I'm also still on the lookout for a seat-belted passenger seat. I hope to scour the local junkyards in the next couple weeks as well!

Chris

farok 05-14-2019 09:47 PM

3 Attachment(s)
Progress! The front "landing" was removed, and the floor was prepped, Ospho-ed, and the first coat of primer is on! If all goes well, I may get the second coat on Thursday, and the subfloor over the weekend. Time and availability will tell...

Chris

Frochevy 05-14-2019 09:53 PM

Looking great!!! Isn't it a good feeling when you get down to the bare floor and get a coating on getting rid of the rust... Seems like it took me a long time to get to that point, but when I did, it felt great!! Building a good foundation for your rolling house!!

farok 05-14-2019 09:57 PM

Yes, definitely! It's been a LONG time coming!

The one thing I noticed is that there's more rust and tiny holes than I thought on the passenger side of the bus. I'm planning to just take either a sheet from the ceiling and rivet to the floor to seal it up, or take one of the lower side panels and do the same. The lower side panels are galvanized, and the ceiling isn't. Does it matter which I use? Is one preferable? FWIW, the next layer is going to be 1" or 1.5" of rigid foam.

Chris

Frochevy 05-14-2019 10:03 PM

What thickness is your floor? My floor was 26 ga and my ceiling panels were 22 ga. The floor was so thin you couldn't walk on it without it buckling...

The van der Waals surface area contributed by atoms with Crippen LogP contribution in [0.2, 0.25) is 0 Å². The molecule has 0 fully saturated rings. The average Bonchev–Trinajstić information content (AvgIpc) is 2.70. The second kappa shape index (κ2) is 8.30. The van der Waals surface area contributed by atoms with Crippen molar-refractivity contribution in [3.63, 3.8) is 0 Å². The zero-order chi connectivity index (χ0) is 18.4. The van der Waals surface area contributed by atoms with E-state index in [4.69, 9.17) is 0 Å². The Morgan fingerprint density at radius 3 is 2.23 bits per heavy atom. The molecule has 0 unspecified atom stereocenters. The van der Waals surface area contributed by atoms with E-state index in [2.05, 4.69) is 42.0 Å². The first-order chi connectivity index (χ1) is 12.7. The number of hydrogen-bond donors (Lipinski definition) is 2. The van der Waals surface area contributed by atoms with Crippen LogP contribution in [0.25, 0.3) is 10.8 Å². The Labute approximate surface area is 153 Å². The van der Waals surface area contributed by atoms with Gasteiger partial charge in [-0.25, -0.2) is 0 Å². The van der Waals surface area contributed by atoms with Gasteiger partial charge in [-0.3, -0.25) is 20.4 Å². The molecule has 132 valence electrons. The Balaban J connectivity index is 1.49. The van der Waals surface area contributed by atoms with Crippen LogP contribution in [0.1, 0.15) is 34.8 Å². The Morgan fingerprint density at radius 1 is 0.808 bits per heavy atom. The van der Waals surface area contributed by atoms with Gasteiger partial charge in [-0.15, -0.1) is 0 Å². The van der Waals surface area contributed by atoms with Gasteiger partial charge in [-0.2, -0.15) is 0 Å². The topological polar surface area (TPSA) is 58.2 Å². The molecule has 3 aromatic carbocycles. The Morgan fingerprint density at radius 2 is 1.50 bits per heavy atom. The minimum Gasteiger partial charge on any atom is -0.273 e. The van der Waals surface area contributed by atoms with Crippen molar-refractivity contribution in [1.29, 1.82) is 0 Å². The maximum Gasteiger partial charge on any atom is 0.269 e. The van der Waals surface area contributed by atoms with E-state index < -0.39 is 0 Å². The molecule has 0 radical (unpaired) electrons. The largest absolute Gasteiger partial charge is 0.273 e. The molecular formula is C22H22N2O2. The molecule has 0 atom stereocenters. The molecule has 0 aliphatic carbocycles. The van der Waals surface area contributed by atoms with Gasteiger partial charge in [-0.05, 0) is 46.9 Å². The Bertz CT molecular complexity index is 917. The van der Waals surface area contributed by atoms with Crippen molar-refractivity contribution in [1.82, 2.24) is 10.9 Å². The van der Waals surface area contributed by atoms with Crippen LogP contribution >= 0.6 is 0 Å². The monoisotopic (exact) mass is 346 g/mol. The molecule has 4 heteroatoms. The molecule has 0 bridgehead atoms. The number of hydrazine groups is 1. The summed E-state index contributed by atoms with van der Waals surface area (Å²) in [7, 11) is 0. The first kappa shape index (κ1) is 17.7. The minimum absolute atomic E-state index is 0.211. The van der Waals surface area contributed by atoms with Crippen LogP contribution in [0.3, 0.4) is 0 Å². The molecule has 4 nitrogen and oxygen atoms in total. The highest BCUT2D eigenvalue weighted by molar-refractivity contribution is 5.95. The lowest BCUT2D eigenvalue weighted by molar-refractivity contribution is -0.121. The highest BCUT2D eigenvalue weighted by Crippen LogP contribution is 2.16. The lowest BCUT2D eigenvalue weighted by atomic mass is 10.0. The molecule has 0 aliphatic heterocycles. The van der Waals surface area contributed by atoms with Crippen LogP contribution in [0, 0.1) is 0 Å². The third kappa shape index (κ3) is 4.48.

The galvanized will resist rust longer than just a painted panel. My ceiling panels had a green primer on the top side and it looks like the same green coating used on my body panels. That coating resists rust pretty good too. I found this out when I removed one of the stiffener runs on the outside of the body and no rust on the inside of it. Maybe someone will chime in about which they prefer. If the galvanized coating is good, I'd say it would resist rust longer. Either way, use what you got, and seal it up good. If water gets in there, it'll hold it between the two panels and rust it out... Eventually. Just my opinion.. :)

farok 05-15-2019 07:28 AM

Thanks for the insights. Yes my floor is the really flimsy galvanized sheet, just like yours. The ceiling panels had that green primer as well, just like yours. I've not had time to remove the side panels yet, and may not in my lack of much free time, so I may just use the ceiling panels. I took a quick look at it this morning before work, and there isn't as much swiss cheese as I thought I saw before painting, so that's good. I plan to goop on the seam sealer in all the tiny holes and patch over them so there shouldn't be any way for water to get in (the swiss cheese parts are relatively small and I should be able to fill them with just a few smaller patches). The next step is installing plastic plugs in all the chair rail holes, with a little seam sealer on each one to make sure there's no opportunity for water. I'll finally seal the edges and the seam between the two floor panels, and I suspect I'll be good to go for foam!

farok 05-16-2019 09:17 PM

It was another productive evening for the time I had. The rear panels inside were finally removed, the interlock for the deadbolt in the rear was removed, and the floor received its second coat of primer. Outside, I replaced a missing sway bar bushing, and removed all the vinyl lettering on the rear of the bus with a heat gun and scraper. From the back, I'm no longer a school bus!